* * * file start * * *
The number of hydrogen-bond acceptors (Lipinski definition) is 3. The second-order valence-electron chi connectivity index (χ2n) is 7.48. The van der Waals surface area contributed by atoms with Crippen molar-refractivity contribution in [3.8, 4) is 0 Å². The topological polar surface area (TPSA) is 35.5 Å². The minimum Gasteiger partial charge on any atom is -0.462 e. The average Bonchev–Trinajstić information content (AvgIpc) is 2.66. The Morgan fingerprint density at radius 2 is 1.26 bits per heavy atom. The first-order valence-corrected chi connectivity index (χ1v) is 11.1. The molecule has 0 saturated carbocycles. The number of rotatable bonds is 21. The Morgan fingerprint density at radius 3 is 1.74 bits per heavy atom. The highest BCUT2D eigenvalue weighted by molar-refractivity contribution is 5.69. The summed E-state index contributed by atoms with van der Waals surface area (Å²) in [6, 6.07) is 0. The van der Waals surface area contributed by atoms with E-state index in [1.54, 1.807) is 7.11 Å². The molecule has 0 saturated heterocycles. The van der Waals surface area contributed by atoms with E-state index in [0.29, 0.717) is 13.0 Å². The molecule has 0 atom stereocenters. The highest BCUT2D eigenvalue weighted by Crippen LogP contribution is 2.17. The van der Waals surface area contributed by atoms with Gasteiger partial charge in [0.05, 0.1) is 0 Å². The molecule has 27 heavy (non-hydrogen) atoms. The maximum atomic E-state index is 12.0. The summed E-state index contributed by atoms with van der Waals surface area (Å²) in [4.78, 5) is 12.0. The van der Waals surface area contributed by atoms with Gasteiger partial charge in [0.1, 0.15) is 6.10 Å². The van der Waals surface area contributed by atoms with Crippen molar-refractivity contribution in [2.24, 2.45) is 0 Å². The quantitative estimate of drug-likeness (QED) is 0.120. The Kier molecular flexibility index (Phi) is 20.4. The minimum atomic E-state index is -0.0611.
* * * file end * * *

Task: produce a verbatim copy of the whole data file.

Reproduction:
The number of hydrogen-bond acceptors (Lipinski definition) is 3. The second-order valence-electron chi connectivity index (χ2n) is 7.48. The van der Waals surface area contributed by atoms with Crippen molar-refractivity contribution in [3.8, 4) is 0 Å². The topological polar surface area (TPSA) is 35.5 Å². The minimum Gasteiger partial charge on any atom is -0.462 e. The average Bonchev–Trinajstić information content (AvgIpc) is 2.66. The Morgan fingerprint density at radius 2 is 1.26 bits per heavy atom. The first-order valence-corrected chi connectivity index (χ1v) is 11.1. The molecule has 0 saturated carbocycles. The number of rotatable bonds is 21. The Morgan fingerprint density at radius 3 is 1.74 bits per heavy atom. The highest BCUT2D eigenvalue weighted by molar-refractivity contribution is 5.69. The summed E-state index contributed by atoms with van der Waals surface area (Å²) in [6, 6.07) is 0. The van der Waals surface area contributed by atoms with E-state index in [1.54, 1.807) is 7.11 Å². The molecule has 0 saturated heterocycles. The van der Waals surface area contributed by atoms with E-state index in [0.29, 0.717) is 13.0 Å². The molecule has 0 atom stereocenters. The highest BCUT2D eigenvalue weighted by Crippen LogP contribution is 2.17. The van der Waals surface area contributed by atoms with Gasteiger partial charge in [0.05, 0.1) is 0 Å². The molecule has 27 heavy (non-hydrogen) atoms. The maximum atomic E-state index is 12.0. The summed E-state index contributed by atoms with van der Waals surface area (Å²) in [4.78, 5) is 12.0. The van der Waals surface area contributed by atoms with Gasteiger partial charge in [0.1, 0.15) is 6.10 Å². The van der Waals surface area contributed by atoms with Crippen molar-refractivity contribution in [2.24, 2.45) is 0 Å². The quantitative estimate of drug-likeness (QED) is 0.120. The Kier molecular flexibility index (Phi) is 20.4. The minimum atomic E-state index is -0.0611.